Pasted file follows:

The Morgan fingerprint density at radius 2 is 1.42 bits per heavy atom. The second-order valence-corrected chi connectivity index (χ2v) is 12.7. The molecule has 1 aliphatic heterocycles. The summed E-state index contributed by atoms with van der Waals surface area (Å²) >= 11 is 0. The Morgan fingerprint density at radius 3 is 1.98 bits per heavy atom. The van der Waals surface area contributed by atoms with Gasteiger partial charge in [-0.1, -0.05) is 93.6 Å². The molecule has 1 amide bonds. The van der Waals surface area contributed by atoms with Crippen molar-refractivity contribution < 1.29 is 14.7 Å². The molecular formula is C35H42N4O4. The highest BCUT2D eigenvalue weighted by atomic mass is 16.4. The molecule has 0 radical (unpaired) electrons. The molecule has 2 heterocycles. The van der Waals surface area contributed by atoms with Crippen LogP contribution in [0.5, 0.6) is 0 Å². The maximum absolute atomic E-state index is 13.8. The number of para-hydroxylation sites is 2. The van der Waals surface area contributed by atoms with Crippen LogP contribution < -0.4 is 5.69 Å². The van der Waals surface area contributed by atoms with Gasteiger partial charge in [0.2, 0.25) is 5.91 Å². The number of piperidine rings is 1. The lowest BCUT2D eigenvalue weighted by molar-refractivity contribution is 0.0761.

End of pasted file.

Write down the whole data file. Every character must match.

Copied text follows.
The Morgan fingerprint density at radius 2 is 1.42 bits per heavy atom. The second-order valence-corrected chi connectivity index (χ2v) is 12.7. The molecule has 1 aliphatic heterocycles. The summed E-state index contributed by atoms with van der Waals surface area (Å²) >= 11 is 0. The Morgan fingerprint density at radius 3 is 1.98 bits per heavy atom. The van der Waals surface area contributed by atoms with Gasteiger partial charge in [-0.1, -0.05) is 93.6 Å². The molecule has 1 amide bonds. The van der Waals surface area contributed by atoms with Crippen molar-refractivity contribution < 1.29 is 14.7 Å². The molecular formula is C35H42N4O4. The highest BCUT2D eigenvalue weighted by atomic mass is 16.4. The molecule has 0 radical (unpaired) electrons. The molecule has 2 heterocycles. The van der Waals surface area contributed by atoms with Crippen LogP contribution in [0.5, 0.6) is 0 Å². The maximum absolute atomic E-state index is 13.8. The number of para-hydroxylation sites is 2. The van der Waals surface area contributed by atoms with Crippen LogP contribution < -0.4 is 5.69 Å². The van der Waals surface area contributed by atoms with Gasteiger partial charge in [0.2, 0.25) is 5.91 Å². The number of piperidine rings is 1. The lowest BCUT2D eigenvalue weighted by molar-refractivity contribution is 0.0761.